Here are some more.
Each, in my mind, funnier and more pioneerish than Phyllis Diller.
I've had extensive encounters over the years with Totie Fields.
I found her to be very much the genuine article.
She was what you saw.
Her act was basically an extension of her personality.
Phyllis Diller's wasn't.
You knew nothing about Phyllis Diller from what you saw on stage.
I was once at a gathering of comedians.
Contemporaries of hers.
She did not open her mouth the entire evening.
She was like a sponge. Listening, and drinking it all in.
This was surprising, and certainly not the Phyllis Diller I knew.
Totie Fields, on the other hand, was always who you expected her to be.
Brash, loud, warm, attention-getting, and most of all, funny.
Maybe she wasn't as much of a pure one-liner stand-up as Phyllis Diller.
But she was genuine.
And genuinely self-deprecating.
She had a lot to work with in this in this regard.
She was short, fat, dumpy-looking, and not particularly feminine.
Her act consisted of a lot of special material, because she sang well.
And she mostly told stories.
Very funny stories, that were funnier because of the way she told them.
She was kind of a short, fat, dumpy, Jewish version of Danny Thomas.
(That's right. Danny Thomas WASN'T Jewish.)
I always looked forward to seeing her on TV.
For one reason: She always made me laugh.
In a way that Phyllis Diller did not.
Kaye Ballard was perhaps the direct antecedent to Carol Burnett and Dorothy
Loudon. And,to some extent, Totie Fields.
Kaye Ballard was around, working clubs and stage a good seven or eight years
before any of the others I've mentioned so far.
Very musical. A great singer.
Very brash, very sophisticated.
Don't judge her work by what she did on "The Mothers-In-Law"
She was pretty funny in that too, but it really only showed one side of her.
There's some really good YouTube stuff of Kaye Ballard's cabaret act.
She does a tribute to E.Y. Harburg, the great lyricist, and is accompanied on
the piano and vocally by the late Arthur Siegel, who was extremely gifted and wrote some wonderful songs his own self.
Kaye Ballard was often a riot.
Phyllis Diller was never a riot.
Betty Hutton, you ask?
Every generation or so, someone from a younger generation will ask someone from
an older generation "What was the deal with (fill in the blank)? Why on earth was
this person a star?"
In my case, it was me asking this to my father about Betty Hutton.
I think it was right after I saw "The Greatest Show On Earth", certainly the worst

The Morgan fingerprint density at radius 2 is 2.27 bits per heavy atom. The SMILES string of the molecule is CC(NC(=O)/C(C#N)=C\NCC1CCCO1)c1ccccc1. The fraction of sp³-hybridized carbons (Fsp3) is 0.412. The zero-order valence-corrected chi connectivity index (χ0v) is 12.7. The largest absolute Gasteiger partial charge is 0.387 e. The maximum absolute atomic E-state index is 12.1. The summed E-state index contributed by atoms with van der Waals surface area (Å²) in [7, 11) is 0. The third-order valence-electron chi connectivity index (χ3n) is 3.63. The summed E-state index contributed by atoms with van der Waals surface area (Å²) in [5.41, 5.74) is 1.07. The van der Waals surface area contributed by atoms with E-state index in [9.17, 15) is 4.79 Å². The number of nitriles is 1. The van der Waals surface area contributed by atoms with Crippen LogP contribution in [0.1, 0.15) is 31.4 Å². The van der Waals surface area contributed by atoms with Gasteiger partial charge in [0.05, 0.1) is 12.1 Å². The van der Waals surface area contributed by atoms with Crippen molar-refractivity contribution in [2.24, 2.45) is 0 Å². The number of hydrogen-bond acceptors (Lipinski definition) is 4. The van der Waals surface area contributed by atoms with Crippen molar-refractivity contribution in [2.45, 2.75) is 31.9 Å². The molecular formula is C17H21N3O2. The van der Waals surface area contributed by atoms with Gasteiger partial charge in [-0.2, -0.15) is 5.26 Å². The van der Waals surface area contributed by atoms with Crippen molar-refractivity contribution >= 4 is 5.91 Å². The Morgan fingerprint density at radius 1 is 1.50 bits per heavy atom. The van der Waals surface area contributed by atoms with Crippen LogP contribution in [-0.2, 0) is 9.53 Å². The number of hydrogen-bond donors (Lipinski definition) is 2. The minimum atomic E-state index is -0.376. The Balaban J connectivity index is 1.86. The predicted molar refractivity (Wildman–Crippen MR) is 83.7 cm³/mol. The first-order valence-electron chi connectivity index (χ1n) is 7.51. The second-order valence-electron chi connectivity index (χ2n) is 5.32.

movie to ever win the Oscar for Best Picture.
And it contained the worst performance by someone who was considered a star,
My father's response was "I don't know....she was peppy."
I wasn't buying.
Then, I saw the movie "The Miracle of Morgan's Creek".
It immediately became my favorite movie, and Betty Hutton was terrific in it.
And wasn't even particularly peppy.
It was the difference of having Preston Sturges rather than Cecil B. DeMille direct
you. One was an actor's director, one was not.
Betty Hutton's movie career then crashed, and she played nightclubs, Vegas, and
the stage. She did a lot of special material.
I've seen some of it on YouTube.
A lot of it was pretty peppy.
And I'm sure she talked to the audience between numbers.
She was around earlier than any of the previous ones mentioned, so she was
certainly more of a pioneer, and with hard evidence to back it up, genuinely
funnier than Phyllis Diller.
A few more miles to go before I sleep.
My books ,"Show Runner" and it's sequel,"Show Runner Two", can be found at the Amazon Kindle Store.
Along with the newer ones, "The Man Is Dead", and "Report Cards".
You can search by typing in my name, Cindy Williams, Laverne & Shirley, The Odd Couple, or Happy Days.
Check them out.
You don't need a Kindle machine to download them.
Just get the free app from Kindle, and they can be downloaded to an IPhone, IPad, or Blackberry.
The paperback, "Mark Rothman's Essays" is still available for people without Kindle.
I have many readings and signings remaining, and the thing about Kindle is you can't sign one.
If you'd like one, contact me at email@example.com.
And now, we've got my reading of my "Laverne & Shirley Movie" screenplay on YouTube.
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- mark rothman
- Hi. I am, according to my Wikipedia entry,(which I did not create) a noted television writer, playwright, screenwriter, and occasional actor. You can Google me or go to the IMDB to get my credits, and you can come here to get my opinions on things, which I'll try to express eloquently. Hopefully I'll succeed. You can also e-mail me at firstname.lastname@example.org. Perhaps my biggest claim to fame is being responsible, for about six months in 1975, while Head Writer for the "Happy Days" TV series, for Americans saying to each other "Sit on it."